- On 29 June 2011 the ACCC finally approved the Australian Rail Track Corporation’s (ARTC) access undertaking for ‘below rail’ access to the Hunter Valley Coal Network in New South Wales.
- The formal approval brings an end to over three years of negotiation with Hunter Valley coal producers over its proposed terms.
- The new access undertaking takes effect from 1 July 2011 and has a term of five years and will require Hunter Valley coal producers to negotiate new access contracts.
The access undertaking will regulate the terms on which coal producers will be granted access to ARTC’s Hunter Valley coal rail network, which is essential for the delivery of coal from Hunter Valley coal mines to the Port of Newcastle for export.
The access undertaking is intended to form another step toward implementing the ‘long-term solution’ to capacity constraints which have plagued the Hunter Valley coal export supply chain, which involves managing rail and port infrastructure on a system-wide basis to optimise efficiency.
The access undertaking covers:
- the application and negotiation process for access to the rail network, including the entry into 10 year evergreen access contracts between coal producers and ARTC
- access pricing principles to be applied in setting access charges
- process for investment and expansion of the network by ARTC and industry consultation, including principles for producers to ‘user fund’ network investments required to deliver access rights
- contracting principles intended to align below rail access rights with other contractual arrangements of the Hunter Valley coal chain, such as port access entitlements. An important component of this is that access rights will be conditional on coal producers demonstrating that they have sufficient port access and the Hunter Valley Coal Chain Coordinator confirming that there is sufficient system-wide coal chain capacity to accommodate the access rights sought.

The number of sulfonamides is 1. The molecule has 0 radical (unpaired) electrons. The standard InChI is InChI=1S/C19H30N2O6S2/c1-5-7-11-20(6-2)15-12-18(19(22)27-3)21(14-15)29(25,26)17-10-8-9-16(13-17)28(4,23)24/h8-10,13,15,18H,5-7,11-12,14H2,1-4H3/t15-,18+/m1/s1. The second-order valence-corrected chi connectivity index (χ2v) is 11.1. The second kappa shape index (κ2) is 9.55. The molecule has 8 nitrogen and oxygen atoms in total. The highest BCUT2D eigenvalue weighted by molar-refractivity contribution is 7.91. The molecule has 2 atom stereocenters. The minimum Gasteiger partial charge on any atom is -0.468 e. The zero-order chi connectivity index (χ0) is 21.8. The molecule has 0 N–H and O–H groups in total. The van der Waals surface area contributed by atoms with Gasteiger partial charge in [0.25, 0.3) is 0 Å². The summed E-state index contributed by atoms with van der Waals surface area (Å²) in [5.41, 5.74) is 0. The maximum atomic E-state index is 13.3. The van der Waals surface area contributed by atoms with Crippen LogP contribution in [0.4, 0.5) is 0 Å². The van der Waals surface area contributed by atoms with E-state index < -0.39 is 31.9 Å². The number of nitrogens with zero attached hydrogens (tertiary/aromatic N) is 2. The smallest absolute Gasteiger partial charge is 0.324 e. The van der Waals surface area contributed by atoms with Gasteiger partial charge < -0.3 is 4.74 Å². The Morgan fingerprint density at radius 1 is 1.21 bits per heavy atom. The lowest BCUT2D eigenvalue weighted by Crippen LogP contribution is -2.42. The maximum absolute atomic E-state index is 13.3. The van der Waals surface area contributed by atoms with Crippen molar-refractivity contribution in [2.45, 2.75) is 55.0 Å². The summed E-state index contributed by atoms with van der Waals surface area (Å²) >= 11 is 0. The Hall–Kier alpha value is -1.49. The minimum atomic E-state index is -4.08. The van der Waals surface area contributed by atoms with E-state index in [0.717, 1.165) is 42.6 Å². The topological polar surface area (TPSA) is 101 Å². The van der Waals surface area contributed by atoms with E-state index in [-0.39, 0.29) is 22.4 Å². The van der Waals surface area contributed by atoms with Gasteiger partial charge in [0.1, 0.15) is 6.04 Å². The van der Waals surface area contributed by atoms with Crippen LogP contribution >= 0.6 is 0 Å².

The access undertaking adopts a new contracting model whereby coal producers are required to contract directly with ARTC for rail access rights. These rights are then utilised by the coal producer’s nominated rail haulage provider under separate agreements. Previously, access rights were contracted between the rail haulage providers and ARTC and not held by the coal producers.
A transition period extending to December 2011 will apply for existing producers to negotiate new access agreements with ARTC, which will involve a requirement to demonstrate that sufficient port access entitlements are held.
What are the implications?
The new access undertaking emphasises the contractual alignment principles which now underpin the Hunter Valley coal supply chain and the need for coal producers to be able to align both rail and port access entitlements.
Access to adequate rail and port capacity is highly critical to the value of existing and future mining operations. Given the potentially long lead times associated with infrastructure investments, it will be vitally important that port and rail access issues, including the new access undertaking, are assessed in the context of mine and tenement acquisitions and development proposals.